Tuesday, June 11, 2013

REVIEW: The Ability by M.M. Vaughan

The Ability The Ability by M.M. Vaughan
My rating: 3 of 5 stars

The book was a mildly enjoyable read despite the sadness that rained throughout the first quarter of the book.

+ the characters

As a denizen of La La Land, I didn’t like the sad beginning. Chris was forced to shoulder adult responsibilities because his father was dead and his mother was in perpetual depression because of it. My heart bled as I watched him steal money for food. Even the primary villains, Dulcia and her twin sons, were sympathetic, with Dulcia’s childhood ruined, betrayed by her incompetent allies who failed to rescue her, and her twin sons adopted for the sole purpose of carrying out her vengeance against her ex-allies, though maybe not Mortimer, one of the twins, who delighted in cruelty. Anyway, Dulcia was so sympathetic that I actually wanted her to succeed.

I didn’t sympathize with the other villains but I still took issue. Even though they were only disposable villains I didn’t like how they were portrayed as a caricature because it made the characters silly and the writing juvenile. Mean adults were mean.

The nice adults were no better. While they were not caricatures, their characterization fell flat. The book practically grouped all the adult characters as naughty or nice. It didn’t help that some of them were incompetent and should have done better. For example, Dulcia acted too recklessly at the end carrying out the final stage of her vengeance for someone who prided herself on patience and meticulousness, who wanted success at any cost. Ron and John, as guards, acted more like people fresh out of military training than people who had twelves years in special forces and who served as personal bodyguards to the Queen of England.

As for Sir Bentley, he was nice and competent but even he managed to disappoint me in a scene near the end (chapter 17) and quite severely. I took exception with how clueless he was regarding the severity of Chris’ home problems and his harsher-than-necessary reprimand of Chris’ AWOL. I couldn’t believe the old dude specifically reprimand Chris for using his Ability to avoid paying for his taxi rides when he knew Chris didn’t have the money. First, it was hugely insensitive in regard to Chris’ home problems. Second, Chris only did it because he was desperate to keep his promise to a good person and be honorable, which deserved some admiration. Took integrity too far, what the fuck does that even mean? Third, in comparison to the other issues at hand such as selected people being killed and how Chris could have been killed it was trivial. Fourth, Sir Bentley was a leader of a spy agency, one that recruited and used kids to do secret government things that put them in danger and ordered them to do not particularly ethical things in pursuit of the greater good. He was not in a firm position to judge, especially so harshly. It was awfully hypocritical. I felt so bad for Chris that I wanted to hug him for an hour and so mad at Sir Bentley that I wanted to bitchslap the old dude so hard that he would feel the pain for at least 24 hours. That scene completely turned me off from Sir Bentley for the rest of the book and spoiled any affection the character might have earned from me.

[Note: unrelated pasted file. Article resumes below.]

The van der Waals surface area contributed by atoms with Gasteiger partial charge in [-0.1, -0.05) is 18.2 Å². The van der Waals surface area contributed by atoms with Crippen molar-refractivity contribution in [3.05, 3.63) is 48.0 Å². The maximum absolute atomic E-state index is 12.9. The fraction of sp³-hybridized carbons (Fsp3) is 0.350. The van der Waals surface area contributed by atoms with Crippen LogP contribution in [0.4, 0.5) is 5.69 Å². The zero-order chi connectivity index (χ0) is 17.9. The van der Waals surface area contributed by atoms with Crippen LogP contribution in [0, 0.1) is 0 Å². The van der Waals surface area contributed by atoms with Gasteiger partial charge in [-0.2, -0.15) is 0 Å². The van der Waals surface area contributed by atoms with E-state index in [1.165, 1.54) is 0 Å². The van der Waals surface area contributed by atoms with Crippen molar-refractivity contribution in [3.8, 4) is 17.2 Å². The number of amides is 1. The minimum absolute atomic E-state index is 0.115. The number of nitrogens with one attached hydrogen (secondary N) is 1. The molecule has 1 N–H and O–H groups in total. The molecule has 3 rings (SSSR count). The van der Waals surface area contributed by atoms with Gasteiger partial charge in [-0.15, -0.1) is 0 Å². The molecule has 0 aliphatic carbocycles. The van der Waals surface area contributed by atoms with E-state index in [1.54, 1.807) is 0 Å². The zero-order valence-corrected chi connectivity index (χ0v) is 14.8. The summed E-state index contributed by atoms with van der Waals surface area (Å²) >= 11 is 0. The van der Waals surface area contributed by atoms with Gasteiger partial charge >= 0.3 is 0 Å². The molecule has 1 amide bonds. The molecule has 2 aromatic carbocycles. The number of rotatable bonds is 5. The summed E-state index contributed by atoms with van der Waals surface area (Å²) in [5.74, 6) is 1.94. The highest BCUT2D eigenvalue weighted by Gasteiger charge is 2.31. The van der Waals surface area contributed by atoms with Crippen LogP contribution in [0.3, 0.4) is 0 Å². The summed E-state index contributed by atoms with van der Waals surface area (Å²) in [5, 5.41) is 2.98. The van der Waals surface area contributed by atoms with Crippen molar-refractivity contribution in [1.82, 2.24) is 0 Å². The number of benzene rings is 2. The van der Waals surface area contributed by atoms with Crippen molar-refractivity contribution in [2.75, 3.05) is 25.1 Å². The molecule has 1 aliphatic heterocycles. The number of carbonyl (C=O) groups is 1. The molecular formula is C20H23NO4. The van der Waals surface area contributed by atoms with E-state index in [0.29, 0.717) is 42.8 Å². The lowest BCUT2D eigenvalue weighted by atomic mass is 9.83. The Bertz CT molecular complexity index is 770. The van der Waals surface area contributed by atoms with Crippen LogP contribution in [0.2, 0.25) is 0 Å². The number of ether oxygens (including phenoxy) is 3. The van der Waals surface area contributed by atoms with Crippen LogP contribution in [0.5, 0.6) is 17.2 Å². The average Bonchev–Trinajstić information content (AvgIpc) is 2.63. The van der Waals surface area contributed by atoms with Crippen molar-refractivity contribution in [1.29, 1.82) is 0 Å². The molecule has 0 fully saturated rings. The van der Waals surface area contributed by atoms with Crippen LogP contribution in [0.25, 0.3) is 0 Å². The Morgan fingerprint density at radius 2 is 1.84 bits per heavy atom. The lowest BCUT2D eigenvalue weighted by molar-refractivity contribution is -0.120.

The adolescent characters, on the other hand, were convincing in their roles and my favorite characters. My only gripe with the kids, the students of Myers Holt, barring Chris, was that I wish they were more mature. I wished they showed the seriousness their circumstance greatly deserved and approached their missions with more care. I realized it a Middle Grade book, that of course the kids would act like kids, but I have read many books with mature adolescents that I am too comfortable with a certain level of maturity to make big concessions for the characters’ age.

It’s not a gripe but I also wished there was more focus on the students, which showed how much I loved these kids. I got to know Chris well but only because he was the protagonist. I wanted to know more about Daisy, Philip, Lexi, Rex, and Sebastian. I appreciated that the bunch, including Chris, at least showed some character growth, especially Rex who thankfully was not typecast as the class bully. I really liked that Chris discovered courage and self-esteem and how he strived to keep his promises.

+ the plot

The pace was brisk, partly because the story was told in alternating multiple third person POV with Chris’ POV as the predominant POV. When events with Chris started to wind down, the story switched POV to keep the pace brisk. I really liked the date that prefaced each chapter because it kept order and prevented confusion in the plot.

The ending, I didn’t care for its bittersweet tone, with Chris briefly returning home to his pitiable mother and its sudden melodrama with Ernest ridiculously swearing vengeance against Chris. How did Ernest even manage to carry a dead body and escape an area full of guards and Ability-using kids? Melodramatic and contrived. The book overextended itself to leave a loose end for a sequel.

In Conclusion

I rate The Ability 3-stars for I liked it. The book had issues but it was a good, solid read. I really liked the eponymous magic and its mind map where thoughts and memories and the likes assumed the construction of a city. I thought it was creative and reminded me a bit of a more straightforward, less confusing version of the movie Inception.

Goodreads | Amazon

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